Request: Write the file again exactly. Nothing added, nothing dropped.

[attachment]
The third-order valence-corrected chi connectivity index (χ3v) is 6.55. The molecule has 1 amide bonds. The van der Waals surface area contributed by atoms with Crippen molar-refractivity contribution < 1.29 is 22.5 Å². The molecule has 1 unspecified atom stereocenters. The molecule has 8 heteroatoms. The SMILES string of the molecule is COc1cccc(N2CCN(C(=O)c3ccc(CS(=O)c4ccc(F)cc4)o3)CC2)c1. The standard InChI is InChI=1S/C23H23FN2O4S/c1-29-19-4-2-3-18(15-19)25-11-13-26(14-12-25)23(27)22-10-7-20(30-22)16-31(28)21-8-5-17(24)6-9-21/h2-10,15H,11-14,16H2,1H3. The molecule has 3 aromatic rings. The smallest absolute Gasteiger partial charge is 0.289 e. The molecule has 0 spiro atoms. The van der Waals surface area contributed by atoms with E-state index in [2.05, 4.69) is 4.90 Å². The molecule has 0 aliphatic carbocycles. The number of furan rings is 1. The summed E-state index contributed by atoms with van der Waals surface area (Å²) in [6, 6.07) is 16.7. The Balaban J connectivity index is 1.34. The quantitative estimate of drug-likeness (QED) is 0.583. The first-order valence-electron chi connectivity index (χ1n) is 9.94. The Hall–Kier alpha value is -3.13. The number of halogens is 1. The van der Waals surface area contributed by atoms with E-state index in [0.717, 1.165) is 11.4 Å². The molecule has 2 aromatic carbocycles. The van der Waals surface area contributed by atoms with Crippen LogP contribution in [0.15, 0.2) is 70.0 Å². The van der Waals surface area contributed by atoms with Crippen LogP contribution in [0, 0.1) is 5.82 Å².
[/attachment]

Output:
The third-order valence-corrected chi connectivity index (χ3v) is 6.55. The molecule has 1 amide bonds. The van der Waals surface area contributed by atoms with Crippen molar-refractivity contribution < 1.29 is 22.5 Å². The molecule has 1 unspecified atom stereocenters. The molecule has 8 heteroatoms. The SMILES string of the molecule is COc1cccc(N2CCN(C(=O)c3ccc(CS(=O)c4ccc(F)cc4)o3)CC2)c1. The standard InChI is InChI=1S/C23H23FN2O4S/c1-29-19-4-2-3-18(15-19)25-11-13-26(14-12-25)23(27)22-10-7-20(30-22)16-31(28)21-8-5-17(24)6-9-21/h2-10,15H,11-14,16H2,1H3. The molecule has 3 aromatic rings. The smallest absolute Gasteiger partial charge is 0.289 e. The molecule has 0 spiro atoms. The van der Waals surface area contributed by atoms with E-state index in [2.05, 4.69) is 4.90 Å². The molecule has 0 aliphatic carbocycles. The number of furan rings is 1. The summed E-state index contributed by atoms with van der Waals surface area (Å²) in [6, 6.07) is 16.7. The Balaban J connectivity index is 1.34. The quantitative estimate of drug-likeness (QED) is 0.583. The first-order valence-electron chi connectivity index (χ1n) is 9.94. The Hall–Kier alpha value is -3.13. The number of halogens is 1. The van der Waals surface area contributed by atoms with E-state index in [0.717, 1.165) is 11.4 Å². The molecule has 2 aromatic carbocycles. The van der Waals surface area contributed by atoms with Crippen LogP contribution in [0.15, 0.2) is 70.0 Å². The van der Waals surface area contributed by atoms with Crippen LogP contribution in [0, 0.1) is 5.82 Å².